If you were under the impression that the lush Ardennes are Belgium’s only option to get lost in nature, then think again. The following four protected reserves run the gamut from bird sanctuary to towering beech forest to misty moors harboring rare felines.
Pines and lakes at the Hoge Kempen
Despite its name, the 5,700 hectares of terrain that make up the Hoge Kempen (‘High’ Kempen) is mostly flat, with ample pine forests and large lakes, making for stunning panoramic views from the few hilltops that are present. Once a large swath of coal mining land, the artificial national park is now the largest forested area in Flanders. Over 200 kilometers (124.2 miles) of walking paths have been laid out for hikers, and the scenery differs drastically depending on which one of the six gateways you choose to enter. Opt for the Mechelse Heide to surround yourself with purple heathers at dawn or the Kattevennento explore nature on a mountain bike, horseback, or even on a pony.
The coldest and most remote nature reserve in Belgium also happens to be the home of the most elusive wildlife. Besides your standard wild boars and deer, the High Fens has attracted wildcats and the black grouse, and since the new millennium, the lynx has again been sighted here for the first time in three centuries. Its precocious nature and the region’s frequent low-hanging mists mean that you’ll unlikely spot the plumy-eared feline, though his unseen presence certainly adds to the mystical character of the place. Part of the park’s moors, which stretch all the way over into the German provinces of Nordrhein-Westfalen and Rheinland-Pfalz, date back to the last Ice Age.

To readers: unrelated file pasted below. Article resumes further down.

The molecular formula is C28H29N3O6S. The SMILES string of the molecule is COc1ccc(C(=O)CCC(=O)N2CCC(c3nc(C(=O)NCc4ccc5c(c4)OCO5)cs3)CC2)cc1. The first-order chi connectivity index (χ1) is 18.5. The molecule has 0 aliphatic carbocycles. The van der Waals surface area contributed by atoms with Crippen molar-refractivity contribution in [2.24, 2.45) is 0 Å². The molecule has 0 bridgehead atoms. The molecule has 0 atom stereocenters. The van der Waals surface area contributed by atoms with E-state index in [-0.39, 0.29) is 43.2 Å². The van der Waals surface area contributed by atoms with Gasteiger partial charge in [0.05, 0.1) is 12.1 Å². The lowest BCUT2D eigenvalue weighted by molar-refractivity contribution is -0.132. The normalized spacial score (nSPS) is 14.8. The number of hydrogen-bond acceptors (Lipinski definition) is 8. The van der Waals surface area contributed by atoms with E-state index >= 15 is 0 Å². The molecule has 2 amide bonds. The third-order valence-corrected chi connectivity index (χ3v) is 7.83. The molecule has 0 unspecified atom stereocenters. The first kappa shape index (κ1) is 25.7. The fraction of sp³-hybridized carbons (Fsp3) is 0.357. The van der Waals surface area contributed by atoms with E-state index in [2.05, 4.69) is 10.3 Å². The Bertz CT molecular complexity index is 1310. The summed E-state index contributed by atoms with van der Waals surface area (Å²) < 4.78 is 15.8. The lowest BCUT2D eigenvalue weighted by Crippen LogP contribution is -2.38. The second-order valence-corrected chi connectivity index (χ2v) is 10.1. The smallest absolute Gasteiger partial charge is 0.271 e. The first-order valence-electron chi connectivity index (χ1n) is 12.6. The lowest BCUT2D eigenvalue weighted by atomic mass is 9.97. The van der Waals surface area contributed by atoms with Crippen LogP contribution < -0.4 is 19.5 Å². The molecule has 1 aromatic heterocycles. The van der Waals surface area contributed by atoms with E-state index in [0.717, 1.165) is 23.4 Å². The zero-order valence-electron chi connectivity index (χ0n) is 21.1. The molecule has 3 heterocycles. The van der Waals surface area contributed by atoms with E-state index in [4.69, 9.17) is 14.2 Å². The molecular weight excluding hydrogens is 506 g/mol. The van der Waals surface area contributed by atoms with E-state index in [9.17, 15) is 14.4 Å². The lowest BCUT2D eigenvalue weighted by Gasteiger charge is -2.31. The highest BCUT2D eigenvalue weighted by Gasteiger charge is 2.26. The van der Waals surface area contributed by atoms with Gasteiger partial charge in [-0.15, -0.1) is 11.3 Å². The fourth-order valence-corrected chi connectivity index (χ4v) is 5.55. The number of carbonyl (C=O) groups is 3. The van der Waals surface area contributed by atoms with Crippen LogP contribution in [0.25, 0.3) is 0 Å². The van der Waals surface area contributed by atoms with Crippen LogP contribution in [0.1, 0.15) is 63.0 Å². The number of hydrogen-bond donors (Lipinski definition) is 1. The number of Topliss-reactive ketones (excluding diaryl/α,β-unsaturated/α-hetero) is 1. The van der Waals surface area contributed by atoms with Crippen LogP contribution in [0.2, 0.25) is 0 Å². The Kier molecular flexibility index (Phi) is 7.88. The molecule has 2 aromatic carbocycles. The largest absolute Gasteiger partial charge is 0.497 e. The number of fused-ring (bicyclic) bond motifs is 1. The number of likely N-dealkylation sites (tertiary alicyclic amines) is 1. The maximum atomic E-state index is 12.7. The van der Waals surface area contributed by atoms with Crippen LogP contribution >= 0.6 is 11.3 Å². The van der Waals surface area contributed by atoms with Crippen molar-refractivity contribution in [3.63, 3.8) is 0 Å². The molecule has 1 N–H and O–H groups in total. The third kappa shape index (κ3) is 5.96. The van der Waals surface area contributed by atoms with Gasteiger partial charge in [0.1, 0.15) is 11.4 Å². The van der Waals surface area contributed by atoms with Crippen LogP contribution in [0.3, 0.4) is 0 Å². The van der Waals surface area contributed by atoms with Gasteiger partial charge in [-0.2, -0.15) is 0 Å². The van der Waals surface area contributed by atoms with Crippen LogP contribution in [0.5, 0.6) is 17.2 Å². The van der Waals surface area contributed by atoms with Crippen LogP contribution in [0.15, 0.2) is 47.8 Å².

Whenever at the Belgian seaside, ‘t Zwin is an essential stop for not only the nature lover but also the bird-watcher. Before these marshy plains received their status as an international bird airport – thousands of migratory birds use it as a rest stop before heading off or returning from warmer African pastures – the inland waterway they formed turned Bruges into medieval Europe’s wealthiest port city. Its eventual silting also led to the town being cut off from the ocean, but valuable mudflats and salt marshes remained to create a unique biotope. In 1952, the Zwin became Flanders’ first nature reserve, and today, its white stork families, dune-crossing cycling tours, and its sensational barefoot walks are nationally beloved.
Always there to provide a breath of fresh air and an escape from hectic city life, the leafy Sonian Forest, located to the southeast of Brussels’ core, has earned the nickname “beech cathedral.” Now an essential green lung to the heart of Europe, these ancient woods have seen the metropolis rise up around it. Beginning in the Iron Age, the 4,000 hectares of woodlands used to be part of a sprawling natural border of beeches and oaks stretching from Brabant all the way to the north of France. Julius Caesar referred to it as Silva Carbonaria or “Charcoal Forest” in De Bello Gallico,and wild boars, foxes, and roe deer still roam free in it, so keep your eyes peeled on that walk.